PIABA and Congressman Call for SEC Action on Financially Burdensome Arbitration Clauses in RIA Agreements
The Public Investor Advocate Bar Associatoin (PIABA) with the assistance of Congressman Cartwright, has been working tirelessly to address the transition of registered representatives/stockbrokers transition to a Registered Investment Advisor (RIA) model which includes arbitration clauses that are financially unviable for the average individual investor. As such, PIABA and other investor advocates are recommending that the Securities & Exchange Commission (SEC) look at suspending all mandatory arb clauses in RIA agreements until the issue can be further investigated and vetted.
Excerpts from the SEC’s recent report appear below. This would be a huge victory for individual investors should these onerous mandatory RIA arbitration clauses be prohibited and investors still have access to economic and time-efficient forums to adjudicate disputes.
“The Commission has made clear that, while an adviser’s fiduciary duty may be shaped by agreement, the duty may not be waived. The Commission has additionally stated that, where certain clauses in retail advisory agreements purport to relieve an adviser from liability for nonwaivable claims, such clauses are likely to mislead retail clients into not exercising their legal rights in violation of the Advisers Act antifraud provisions. Recently, the Commission found that an adviser willfully violated the Advisers Act antifraud provisions by including such a “hedge” clause in its advisory agreement. In so finding, the Commission noted the adviser had no policies and procedures to assess a client’s sophistication in the law or to explain the meaning of the clause, provided no enhanced disclosures regarding when a client may retain a right of action, and offered no evidence that the clause would be understood by retail clients.”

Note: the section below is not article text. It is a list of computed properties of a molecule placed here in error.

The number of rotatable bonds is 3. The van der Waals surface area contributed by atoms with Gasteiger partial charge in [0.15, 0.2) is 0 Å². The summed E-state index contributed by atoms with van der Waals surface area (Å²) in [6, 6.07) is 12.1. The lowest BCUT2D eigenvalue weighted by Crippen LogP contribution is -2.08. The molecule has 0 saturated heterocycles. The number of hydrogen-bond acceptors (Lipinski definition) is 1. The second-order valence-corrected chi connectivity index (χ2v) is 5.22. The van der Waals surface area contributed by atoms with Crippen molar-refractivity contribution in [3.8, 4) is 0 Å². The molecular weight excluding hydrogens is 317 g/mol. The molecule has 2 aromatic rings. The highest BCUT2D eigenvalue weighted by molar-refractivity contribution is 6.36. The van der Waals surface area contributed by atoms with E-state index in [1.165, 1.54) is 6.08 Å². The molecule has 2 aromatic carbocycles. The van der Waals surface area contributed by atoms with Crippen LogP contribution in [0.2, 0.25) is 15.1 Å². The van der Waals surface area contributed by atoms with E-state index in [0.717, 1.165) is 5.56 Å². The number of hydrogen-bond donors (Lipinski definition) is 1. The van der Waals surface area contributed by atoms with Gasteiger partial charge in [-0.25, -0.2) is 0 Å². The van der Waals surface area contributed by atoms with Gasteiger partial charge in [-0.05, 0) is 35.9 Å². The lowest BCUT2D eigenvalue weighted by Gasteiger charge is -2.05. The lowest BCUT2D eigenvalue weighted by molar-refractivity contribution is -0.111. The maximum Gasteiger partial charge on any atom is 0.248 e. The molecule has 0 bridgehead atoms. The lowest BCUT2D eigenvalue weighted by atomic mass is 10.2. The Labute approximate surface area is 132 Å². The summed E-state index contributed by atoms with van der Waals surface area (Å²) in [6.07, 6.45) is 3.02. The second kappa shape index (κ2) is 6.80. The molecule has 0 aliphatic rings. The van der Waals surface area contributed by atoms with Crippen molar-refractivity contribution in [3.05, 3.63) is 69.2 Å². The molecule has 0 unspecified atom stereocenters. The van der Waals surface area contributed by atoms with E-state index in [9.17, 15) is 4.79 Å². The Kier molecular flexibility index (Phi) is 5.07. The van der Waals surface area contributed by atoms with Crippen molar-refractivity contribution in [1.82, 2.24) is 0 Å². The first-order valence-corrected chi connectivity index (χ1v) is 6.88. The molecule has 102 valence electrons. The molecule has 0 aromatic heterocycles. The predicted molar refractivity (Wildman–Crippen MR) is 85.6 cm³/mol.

“In similar manner, it is the view of the Office of the Investor Advocate that if an adviser includes language in an advisory agreement preemptively limiting the damages available to clients in arbitration, or limiting the types of claims that clients may assert against the adviser in an arbitration, such limiting language might mislead retail clients into not exercising their legal rights and would constitute a breach of the adviser’s fiduciary duty in violation of the antifraud provisions of the Advisers Act.99 We further believe that contractual provisions precluding clients from participating in class action lawsuits, designating an arbitration venue without regard to a client’s physical location, invoking commercial arbitration rules intended for business-to-business disputes, and/or imposing fee shifting provisions that unilaterally impose the costs and fees of an arbitration on the client have the obvious and likely intended effect of increasing the cost and inconvenience of arbitration for advisory clients. It is therefore also our view that, where such provisions are included in an advisory agreement, absent evidence the adviser has made effort to gauge whether the client understands these provisions and the client has provided informed consent, the adviser is placing its interests ahead of the client’s interests in violation of the fiduciary duty.”